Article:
• And we obseve for both cases it will just be integral of (Kx dx) with the limits defined by us of course. Am I right ? – Hola Feb 8 '18 at 17:21
• @Ola Yes, the trick is not to try and assign a sign to $dx$. – Farcher Feb 8 '18 at 20:14

you are forgetting "X" & "F" are vector quantaties so they have a magnitude too....if you solve the integral keeping this in mind and calculate the integral for calculating work done....your question is resolved

I believe you are confusing the relationship $\vec F$ has to $\vec x$ with $dx$. The spring force is given by Hooke's Law: $\vec F = -k \vec x$. It has no relationship to $dx$.For example:

1. A 1-dimensional spring is stretched from $x_1$ to $x_2$ and $x_2 > x_1 > 0$. Then $W = \int_{x_1}^{x_2} F dx < 0$ because:
• $x > 0$ throughout the integral
• $F < 0$ throught the integral, since $F = - k x$
• $dx > 0$ as the upper limit is greater than the lower limit of integration.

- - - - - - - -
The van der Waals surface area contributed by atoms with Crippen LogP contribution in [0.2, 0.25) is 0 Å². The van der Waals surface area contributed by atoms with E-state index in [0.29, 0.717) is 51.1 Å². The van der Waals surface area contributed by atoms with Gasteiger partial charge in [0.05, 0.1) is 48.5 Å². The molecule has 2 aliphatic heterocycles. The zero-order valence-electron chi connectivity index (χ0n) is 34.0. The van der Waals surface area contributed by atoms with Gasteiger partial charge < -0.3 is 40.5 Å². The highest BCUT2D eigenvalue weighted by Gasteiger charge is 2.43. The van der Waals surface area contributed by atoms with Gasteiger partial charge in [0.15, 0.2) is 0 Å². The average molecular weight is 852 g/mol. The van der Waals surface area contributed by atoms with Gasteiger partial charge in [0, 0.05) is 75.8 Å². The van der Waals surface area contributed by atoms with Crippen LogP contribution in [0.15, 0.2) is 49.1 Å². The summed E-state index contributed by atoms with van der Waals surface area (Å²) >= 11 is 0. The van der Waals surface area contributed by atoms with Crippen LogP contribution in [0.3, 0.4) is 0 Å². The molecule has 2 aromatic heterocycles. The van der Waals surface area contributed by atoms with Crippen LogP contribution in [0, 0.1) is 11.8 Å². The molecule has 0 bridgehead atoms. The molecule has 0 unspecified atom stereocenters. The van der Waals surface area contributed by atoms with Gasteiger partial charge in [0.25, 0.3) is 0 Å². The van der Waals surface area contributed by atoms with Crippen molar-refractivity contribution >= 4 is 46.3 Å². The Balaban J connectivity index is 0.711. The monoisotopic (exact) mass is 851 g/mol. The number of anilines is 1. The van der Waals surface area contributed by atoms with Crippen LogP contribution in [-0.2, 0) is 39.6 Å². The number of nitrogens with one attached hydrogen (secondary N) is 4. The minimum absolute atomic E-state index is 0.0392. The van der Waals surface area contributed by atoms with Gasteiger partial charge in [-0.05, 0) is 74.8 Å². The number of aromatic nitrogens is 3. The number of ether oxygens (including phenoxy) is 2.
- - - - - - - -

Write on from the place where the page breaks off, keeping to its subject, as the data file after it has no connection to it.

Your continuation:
2. A 1-dimensional spring is relaxed from $x_2$ to $x_1$ and $x_2 > x_1 > 0$. Then $W = \int_{x_2}^{x_1} F dx > 0$ because:
• $x > 0$ throughout the integral
• $F < 0$ throught the integral, since $F = - k x$
• $dx < 0$ as the lower limit is greater than the upper limit of integration.

So you can see the integral flips sign because the limits switched; $F$ never changed direction, however, since it is totally related to the current value of $x$, not the direction of integration $dx$.

• Let us look at work done by spring. W = integral of ((F vector) DOT (dr vector)) right? Now from elongation to natural length, F is in NEGATIVE X DIRECTION and dr is also in NEGATIVE X direction. Now let us use dot product rule. So now it will become integral of (|F||dr|) = integral (Kx(dx)). I came to the above equation using dot product and also magnitude of dr vector is dx. But that result is wrong isn't it? What am I doing wrong? Can you please help me – Hola Feb 8 '18 at 17:45